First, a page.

Taliban leaders may have moved to Afghanistan from Pakistan
Posted November 26
KABUL, Afghanistan — After operating out of Pakistan for more than a decade, the leaders of Afghanistan's Taliban movement may have moved back to their homeland to try to build on this year's gains in the war and to establish a permanent presence.
If confirmed, the move would be a sign of the Taliban's confidence in their fight against the U.S.-backed government in Kabul. It could also be an attempt by the militants to distance themselves from Pakistan, which is accused of supporting the movement.
The Taliban's leaders have been based in Pakistani cities, including Quetta, Karachi and Peshawar, since their rule in Afghanistan was overthrown in the 2001 U.S. invasion after the 9/11 attacks.
Taliban spokesman Zabihullah Mujahid said the leadership shura, or council, relocated to Afghanistan "some months ago," although he would not say to where.
One Taliban official said the shura had moved to southern Helmand province, which the insurgents consider to be part of their heartland and where most of the opium that funds their operations is produced. The official refused to be identified because of security reasons.
Other Taliban sources said the justice, recruitment and religious councils had also moved to southern Afghanistan. The statements could not be independently confirmed.
Afghan President Ashraf Ghani's office said it had no confirmation that any such move had taken place.
"No intelligence confirms that the Taliban has shifted its shura to Afghanistan," said Haroon Chakhansuri, Ghani's spokesman. "We still believe they are still operating in their safe havens outside Afghanistan."
Mujahid, however, said Kabul officials were aware of the moves, prompted by battlefield gains that the insurgents believed would put them in a strong position once talks with the Afghan government aimed at ending the war were restarted. Dialogue broke down earlier this year.
The insurgents have spread their footprint across Afghanistan since international combat troops scaled down in 2014. They have maintained multiple offensives and threatened at least three provincial capitals in recent months: Kunduz, in northern Kunduz province; Lashkah Gar, in Helmand in the south; and Tirin Kot in Uruzgan.
The U.S. military has conceded the insurgents have gained ground, although definitive breakdowns are difficult to verify. This year, Afghan security forces are believed to have suffered their worst losses since 2001, with the military estimating 2016 fatalities at more than 5,000 so far.
A permanent Taliban presence in Afghanistan would send a message to followers and fighters that the insurgents now control so much territory they can no longer be dislodged by government security forces, said Franz-Michael Mellbin, the European Union's ambassador in Kabul.
He said he has not confirmed the reports, which have circulated for weeks. But such a move could also be part of "the Taliban's attempt to try to create a more independent position," he said, as "parts of the Taliban would like to be under less direct pressure from Pakistan."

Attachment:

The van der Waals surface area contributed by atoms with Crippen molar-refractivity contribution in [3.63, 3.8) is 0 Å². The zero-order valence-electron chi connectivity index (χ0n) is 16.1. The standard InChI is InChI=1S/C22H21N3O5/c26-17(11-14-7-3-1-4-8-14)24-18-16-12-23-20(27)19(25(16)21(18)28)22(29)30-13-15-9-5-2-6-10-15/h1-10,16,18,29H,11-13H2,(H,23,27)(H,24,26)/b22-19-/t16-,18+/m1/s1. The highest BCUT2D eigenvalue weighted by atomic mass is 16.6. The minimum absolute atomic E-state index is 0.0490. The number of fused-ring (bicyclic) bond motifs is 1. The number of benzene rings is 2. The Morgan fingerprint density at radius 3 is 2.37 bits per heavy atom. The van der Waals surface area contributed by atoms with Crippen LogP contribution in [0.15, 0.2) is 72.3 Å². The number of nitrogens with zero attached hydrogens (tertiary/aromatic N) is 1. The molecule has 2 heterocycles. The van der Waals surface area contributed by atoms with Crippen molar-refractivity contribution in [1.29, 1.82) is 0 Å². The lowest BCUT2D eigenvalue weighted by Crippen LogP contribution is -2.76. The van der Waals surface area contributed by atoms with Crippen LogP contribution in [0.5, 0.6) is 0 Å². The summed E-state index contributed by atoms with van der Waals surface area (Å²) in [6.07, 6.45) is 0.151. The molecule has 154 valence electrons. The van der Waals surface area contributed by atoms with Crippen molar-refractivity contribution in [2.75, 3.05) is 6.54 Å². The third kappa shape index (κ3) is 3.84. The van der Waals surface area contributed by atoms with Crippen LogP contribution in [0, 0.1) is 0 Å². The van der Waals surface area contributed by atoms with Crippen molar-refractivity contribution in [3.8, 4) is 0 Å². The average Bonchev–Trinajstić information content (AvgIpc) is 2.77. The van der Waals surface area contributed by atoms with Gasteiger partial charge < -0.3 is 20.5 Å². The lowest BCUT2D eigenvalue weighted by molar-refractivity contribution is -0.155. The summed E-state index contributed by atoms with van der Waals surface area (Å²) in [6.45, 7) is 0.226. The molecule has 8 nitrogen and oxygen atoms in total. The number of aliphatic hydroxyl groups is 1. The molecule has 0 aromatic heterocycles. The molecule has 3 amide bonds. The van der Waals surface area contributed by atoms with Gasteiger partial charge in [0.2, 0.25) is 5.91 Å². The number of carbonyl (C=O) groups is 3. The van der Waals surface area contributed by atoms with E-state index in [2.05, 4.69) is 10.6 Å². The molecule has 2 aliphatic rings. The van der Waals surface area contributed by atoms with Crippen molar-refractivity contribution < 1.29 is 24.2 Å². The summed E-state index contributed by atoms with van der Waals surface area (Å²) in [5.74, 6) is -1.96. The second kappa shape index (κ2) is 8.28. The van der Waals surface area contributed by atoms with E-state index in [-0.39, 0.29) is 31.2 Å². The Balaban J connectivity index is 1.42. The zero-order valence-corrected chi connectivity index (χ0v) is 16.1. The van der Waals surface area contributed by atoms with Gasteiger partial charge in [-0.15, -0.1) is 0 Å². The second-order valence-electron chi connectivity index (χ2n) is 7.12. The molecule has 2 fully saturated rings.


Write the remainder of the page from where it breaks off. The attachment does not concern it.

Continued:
Ghani has failed to make headway in efforts to fully engage Pakistan in cutting support for the Taliban and bringing them into a dialogue aimed at peace. After a year-long diplomatic offensive, Ghani in late 2015 cut ties with Islamabad and has since openly accused Pakistan of waging war on Afghanistan, using the Taliban as its proxy.
Pakistani authorities deny accusations that their powerful ISI intelligence agency supports the insurgents.
With the major councils based in Afghanistan, Pakistan's role could be reduced at a time when the Islamabad government is under pressure from the United States and major ally China to rein in what many see as its terrorist-supporting activities.
If the move is confirmed, it could also indicate a unity among leaders, who have recently been portrayed by some observers, including the U.S. military, as suffering widening divisions and struggling for cash — even though the opium production under their control has an annual export value of $4 billion, according to the U.N. Office on Drugs and Crime.
The Taliban's leadership shura consists of 16 elected officials who oversee activity across Afghanistan, give permission for any changes in planning and strategy, and mediate disputes among military commanders. The military commanders include Mullah Yaqoub, the son of the movement's founder, Mullah Mohammad Omar — who was declared dead last year — and Sirajuddin Haqqani, leader of the brutal Haqqani network and a co-deputy leader with Yaqoub.
The Afghan Taliban are led by Mullah Haibatullah Akhundzada, who took over after the death of Mullah Omar's successor, Akhtar Mansoor, in a U.S. drone strike this year. High-ranking Taliban officials say Haibatullah is not engaged in day-to-day decision-making. They spoke on condition of anonymity because they were not authorized to talk to reporters.
A senior Taliban commander, Asad Afghan, told The Associated Press the move would consolidate the insurgents' military gains and help lay the ground for a dominant position if and when peace talks resume.
"We are in the last stages of war and are moving forward," said Afghan, who is closely involved in formulating the insurgents' war strategy.
"We are the real government in Afghanistan," he said. The move across the border would give the movement "more focus" at a time it needs to be "quick, clear and more secure about our decisions."